With that, Trump’s defenses have failed on every side. Though the president was reportedly adamant that the exchange not be called a quid pro quo, it doesn’t matter what it was labeled, since it apparently was, in fact, a quid pro quo. Nor does the excuse that Trump was simply trying to use American leverage to fight corruption stand up. The president was seeking to aid his own personal reelection prospects using American statecraft as leverage—a clear abuse of power. (It’s also still possible that the administration broke the law by trying to hold up the funds.) Nor can the president claim ignorance of the scheme, since multiple witnesses have attested to his personal involvement.

“The president used the machinery of government to advance his private interests instead of his own administration’s public policy,” Daniel Fried, a former State Department official in Republican and Democratic administrations, wrote in an email. “Taylor’s statement outlines in devastating detail that there was indeed a presidential-mandated ‘quid pro quo,’ that the substance of the U.S.-Ukrainian relationship was to be made conditional on the Ukrainians acting on behalf of the president’s partisan interests.”

With this information in hand, Democrats have little choice but to vote to impeach. They just have to decide, as my colleague Elaine Godfrey reports, when and on what specific issues.

Any impeachment of a president is an epochal event. Yet this realization is especially surprising because of how quickly it has come. As the drip of evidence has turned into a steady stream over the past two weeks, it’s easy to lose sight of how much the ground has shifted.

Less than one month ago, on September 24, Speaker Nancy Pelosi announced that the House was launching an “official impeachment inquiry.” At the time, that seemed like a potentially risky move. What led Pelosi to act was that a group of moderate Democratic representatives who had been reluctant to impeach announced that they supported an impeachment inquiry—not necessarily articles of impeachment, or a vote to impeach, but a simple inquiry.

A probe made sense, since the public, and Congress, knew very little about the matter in question. There was a whistle-blower complaint about the president’s behavior, and the White House had been refusing to release it, but the substance of the complaint was still mostly unknown. The White House had not yet released the transcript of a call between Trump and Ukrainian President Volodymyr Zelensky. Rudy Giuliani, Trump’s personal lawyer, had been relatively open about his muckraking in Ukraine, but the extent of his hijacking of U.S. foreign policy was unknown. More than half the country opposed impeachment (51.2 percent on average, per FiveThirtyEight), and less than 39 percent of the country backed it.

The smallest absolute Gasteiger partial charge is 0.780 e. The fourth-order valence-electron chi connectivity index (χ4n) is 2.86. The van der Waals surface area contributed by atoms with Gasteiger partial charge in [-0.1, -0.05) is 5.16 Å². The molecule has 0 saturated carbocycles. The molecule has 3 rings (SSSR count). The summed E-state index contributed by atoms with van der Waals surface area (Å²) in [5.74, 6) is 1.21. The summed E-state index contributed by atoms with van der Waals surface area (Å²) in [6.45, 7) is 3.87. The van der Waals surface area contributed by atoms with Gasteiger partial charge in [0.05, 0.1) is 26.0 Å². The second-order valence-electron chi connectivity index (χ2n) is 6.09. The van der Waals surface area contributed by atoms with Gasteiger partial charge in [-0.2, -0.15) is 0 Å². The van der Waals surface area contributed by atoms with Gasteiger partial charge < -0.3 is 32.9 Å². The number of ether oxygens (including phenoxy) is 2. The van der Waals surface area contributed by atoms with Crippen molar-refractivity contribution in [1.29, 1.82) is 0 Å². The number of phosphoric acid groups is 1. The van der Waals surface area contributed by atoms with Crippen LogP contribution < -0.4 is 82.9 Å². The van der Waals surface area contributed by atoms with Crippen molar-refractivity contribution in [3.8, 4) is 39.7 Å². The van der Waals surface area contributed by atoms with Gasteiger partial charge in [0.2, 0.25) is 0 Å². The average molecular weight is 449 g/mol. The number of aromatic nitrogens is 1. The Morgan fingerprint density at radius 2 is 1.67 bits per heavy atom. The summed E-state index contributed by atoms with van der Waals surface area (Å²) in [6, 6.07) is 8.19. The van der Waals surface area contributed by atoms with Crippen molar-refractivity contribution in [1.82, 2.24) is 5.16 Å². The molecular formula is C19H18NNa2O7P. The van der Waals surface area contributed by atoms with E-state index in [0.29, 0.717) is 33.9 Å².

Since then there’s been a vast shift in both knowledge and opinion. It came slowly at first, and then snowballed. First, the White House released the partial transcript of the July 25 Zelensky call, apparently as a last-ditch effort to forestall the impeachment inquiry. Then came the whistle-blower complaint, packed with incriminating details—yet by the writer’s own acknowledgment, based entirely on second-hand knowledge (though the complaint’s substance was remarkably consistent with the call transcript).

Over the next few days, Trump flailed—threatening the investigators and promising to obstruct the investigation, even as he openly committed the same sin of which he had been accused. But it turned out Trump couldn’t hold the line, and a procession of current and former officials opted to testify to Congress, many under subpoena. Meanwhile, Trump was making it hard for his allies to defend him on other fronts too, from his green light for a Turkish invasion of Syria to his announcement that he would host the Group of Seven summit at his own Trump National Doral resort.

Amid the tumult, public opinion shifted quickly. Within five days of Pelosi’s announcement, support was in the black; it now sits at an even 50 percent in FiveThirtyEight’s average, with some polls showing higher support. Only 43.1 percent oppose impeachment.

David A. Graham: Trump never learns

Taylor’s testimony offers several leads for House investigators to pursue, and  interviews with other officials have already been scheduled or requested. But there’s no longer a question of whether the House has sufficient material to impeach. Given what they’ve found, Democrats probably couldn’t avoid a vote to impeach even if they wanted to—which some still might.

Republicans are in an even tighter vise. With a few exceptions, elected GOP officials have found it very hard to defend Trump’s behavior substantively. Instead, they have complained about the process, saying that Democrats are too secretive, or attacking Representative Adam Schiff, the most prominent Democrat leading the inquiry. A Daily Caller canvass found that only seven of the 53 Republican senators were willing to rule out voting to remove Trump from office.